Campaigners have won a legal challenge over the UK government’s decision to allow arms sales to Saudi Arabia, which is engaged in the war in Yemen.
Campaign Against Arms Trade argued the decision to continue to license military equipment for export to the Gulf state was unlawful.
It said there was a clear risk the arms might be used in a serious violation of international humanitarian law.
Judges said licences should be reviewed but would not be immediately suspended.
International Trade Secretary Liam Fox said the government would not grant any new licences for export to Saudi Arabia and its coalition partners while it considers the implications of the judgment.
A spokeswoman for Prime Minister Theresa May said the government was “disappointed” and would be seeking permission to appeal against the judgment.
Under UK export policy, military equipment licences should not be granted if there is a “clear risk” that weapons might be used in a “serious violation of international humanitarian law”.
Giving judgment at the Court of Appeal in London, Master of the Rolls Sir Terence Etherton said the government “made no concluded assessments of whether the Saudi-led coalition had committed violations of international humanitarian law in the past, during the Yemen conflict, and made no attempt to do so”.
He said the government “must reconsider the matter” and estimate any future risks.
Mr Fox said the government always took its export obligations very seriously.
“Today’s judgment is not about whether the government has made the right or wrong decisions about granting export licences, but concerns the rationality of the process used to reach decisions,” he added.
‘Preventing further bloodshed’
The UK has licensed more than £4.7bn of arms exports to the Saudis since the bombing of Yemen began in March 2015.
Equipment sold to Saudi Arabia includes Typhoon and Tornado fighter jets, as well as precision-guided bombs.
The sales contribute to thousands of engineering jobs in the UK and have provided billions of pounds of revenue for the British arms trade.
Campaign Against Arms Trade spokesman Andrew Smith welcomed the judgment, saying the Saudi Arabian regime was one of the most brutal and repressive in the world – yet for decades had been the largest buyer of UK-made arms.
“No matter what atrocities it has inflicted, the Saudi regime has been able to count on the uncritical political and military support of the UK,” he said.
“The bombing has created the worst humanitarian crisis in the world.”
Lucy Claridge, director of strategic litigation at Amnesty International, said the judgment was “a major step towards preventing further bloodshed”.
“This is the first time that a UK court has acknowledged the risks of continuing to lavish Saudi Arabia with military equipment for use in Yemen,” she said.
Labour and the Liberal Democrats called for the government to immediately suspend all arms sales for use in the Yemen conflict.
Labour’s shadow foreign secretary Emily Thornberry demanded “a full parliamentary or public inquiry” to find out how the breach of law was allowed to happen, and which ministers were responsible.
There has been much public debate about the supply of weapons to Saudi Arabia, particularly in light of the Saudi involvement in the conflict in Yemen.
Research by the Stockholm International Peace Research Institute, a think tank which monitors the global weapons industry, puts Britain in second place as a supplier of “major arms” to Saudi Arabia, behind the United States and ahead of France.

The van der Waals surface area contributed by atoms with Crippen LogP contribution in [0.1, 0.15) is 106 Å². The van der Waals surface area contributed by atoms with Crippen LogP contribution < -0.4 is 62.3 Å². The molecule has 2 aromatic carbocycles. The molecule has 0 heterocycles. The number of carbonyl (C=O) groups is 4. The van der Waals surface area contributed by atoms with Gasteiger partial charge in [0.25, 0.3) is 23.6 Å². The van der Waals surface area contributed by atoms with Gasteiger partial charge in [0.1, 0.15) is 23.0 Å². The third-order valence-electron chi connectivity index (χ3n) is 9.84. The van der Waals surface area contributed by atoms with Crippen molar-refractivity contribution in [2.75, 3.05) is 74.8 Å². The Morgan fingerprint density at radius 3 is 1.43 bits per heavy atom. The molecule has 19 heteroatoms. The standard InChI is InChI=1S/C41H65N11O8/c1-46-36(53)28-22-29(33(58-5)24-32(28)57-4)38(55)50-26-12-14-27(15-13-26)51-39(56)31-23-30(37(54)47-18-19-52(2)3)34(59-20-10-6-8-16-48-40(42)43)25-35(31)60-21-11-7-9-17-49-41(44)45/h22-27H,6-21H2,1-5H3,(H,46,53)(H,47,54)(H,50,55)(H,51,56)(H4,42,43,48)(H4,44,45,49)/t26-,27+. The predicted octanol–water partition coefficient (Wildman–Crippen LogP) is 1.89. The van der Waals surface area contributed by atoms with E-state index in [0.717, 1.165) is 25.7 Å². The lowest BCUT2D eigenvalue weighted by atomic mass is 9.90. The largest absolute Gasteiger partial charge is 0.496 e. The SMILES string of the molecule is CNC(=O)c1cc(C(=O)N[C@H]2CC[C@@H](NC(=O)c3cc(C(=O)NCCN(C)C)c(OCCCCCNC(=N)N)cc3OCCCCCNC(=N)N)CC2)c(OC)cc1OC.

Saudi Arabia’s total imports of major arms more than tripled in the period from 2012 to 2017 compared with the previous five years.
This ruling is a blow to the government and to the British arms industry.
More than 40% of UK arms exports are destined for Saudi Arabia.
Last year alone the largest UK defence company, BAE Systems, made £2.6bn worth of sales to the Gulf state.
While the court ruling does not necessarily mean an end to future sales, it does put them in jeopardy.
The government has always insisted it has some of the world’s most rigorous arms exports controls. But today’s ruling shows they are not tough enough.
The Court of Appeal says ministers have a legal obligation to assess allegations of serious human rights violations before allowing those sales.
In the case of Saudi Arabia’s war in Yemen the court clearly stated the government had “made no attempt to do so”.
The government says it will appeal against the decision.
But proving that UK jets and weapons have not been involved in serious human rights violations may prove difficult, given Saudi Arabia’s conduct in the war.
What is happening in Yemen?
The country has been locked in a seemingly intractable civil war for four years, which has left thousands dead and pushed millions to the brink of starvation.
The conflict began in 2015 when the rebel Houthi movement seized control of much of the west of the country and forced President Abdrabbuh Mansour Hadi to flee abroad.
Alarmed by the rise of a group they saw as an Iranian proxy, the UAE, Saudi Arabia and seven other Arab states intervened in an attempt to restore the government. The US, UK and France have provided logistical and intelligence support to the coalition and sold it weapons.
The UN says at least 7,070 civilians have been killed and 11,205 injured in the conflict – 65% of the deaths are attributed to Saudi-led coalition air strikes.
Thousands more civilians have died from preventable causes, including malnutrition, disease and poor health.
About 80% of the population – 24 million people – need humanitarian assistance and protection, and almost 10 million are just a step away from famine, says the UN.
Last month, rebels pulled out of three key Red Sea ports in partial implementation of a ceasefire deal agreed last December, according to the UN. This could allow vital humanitarian aid into the country.
UK court demands review of Saudi arms sales}